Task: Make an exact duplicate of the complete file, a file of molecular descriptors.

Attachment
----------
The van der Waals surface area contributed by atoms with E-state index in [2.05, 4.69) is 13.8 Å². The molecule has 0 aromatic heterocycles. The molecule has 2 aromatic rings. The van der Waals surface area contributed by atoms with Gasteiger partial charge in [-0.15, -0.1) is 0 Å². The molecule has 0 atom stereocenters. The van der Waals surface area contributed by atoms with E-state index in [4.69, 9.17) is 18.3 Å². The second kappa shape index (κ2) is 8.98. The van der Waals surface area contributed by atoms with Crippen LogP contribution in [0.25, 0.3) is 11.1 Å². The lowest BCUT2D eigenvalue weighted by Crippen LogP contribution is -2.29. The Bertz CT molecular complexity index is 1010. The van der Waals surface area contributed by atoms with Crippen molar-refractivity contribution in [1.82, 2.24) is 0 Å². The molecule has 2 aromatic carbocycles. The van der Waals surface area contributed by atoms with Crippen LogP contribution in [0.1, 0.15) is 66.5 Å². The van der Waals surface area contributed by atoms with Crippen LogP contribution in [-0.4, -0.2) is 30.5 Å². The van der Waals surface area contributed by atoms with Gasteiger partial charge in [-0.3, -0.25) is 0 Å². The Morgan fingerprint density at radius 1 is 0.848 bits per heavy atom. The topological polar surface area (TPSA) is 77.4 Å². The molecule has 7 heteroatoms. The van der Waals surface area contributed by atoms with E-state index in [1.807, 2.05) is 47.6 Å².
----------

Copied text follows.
The van der Waals surface area contributed by atoms with E-state index in [2.05, 4.69) is 13.8 Å². The molecule has 0 aromatic heterocycles. The molecule has 2 aromatic rings. The van der Waals surface area contributed by atoms with Gasteiger partial charge in [-0.15, -0.1) is 0 Å². The molecule has 0 atom stereocenters. The van der Waals surface area contributed by atoms with E-state index in [4.69, 9.17) is 18.3 Å². The second kappa shape index (κ2) is 8.98. The van der Waals surface area contributed by atoms with Crippen LogP contribution in [0.25, 0.3) is 11.1 Å². The lowest BCUT2D eigenvalue weighted by Crippen LogP contribution is -2.29. The Bertz CT molecular complexity index is 1010. The van der Waals surface area contributed by atoms with Crippen molar-refractivity contribution in [1.82, 2.24) is 0 Å². The molecule has 2 aromatic carbocycles. The van der Waals surface area contributed by atoms with Crippen LogP contribution in [0.1, 0.15) is 66.5 Å². The van der Waals surface area contributed by atoms with Crippen LogP contribution in [-0.4, -0.2) is 30.5 Å². The van der Waals surface area contributed by atoms with Gasteiger partial charge in [-0.3, -0.25) is 0 Å². The Morgan fingerprint density at radius 1 is 0.848 bits per heavy atom. The topological polar surface area (TPSA) is 77.4 Å². The molecule has 7 heteroatoms. The van der Waals surface area contributed by atoms with E-state index in [1.807, 2.05) is 47.6 Å².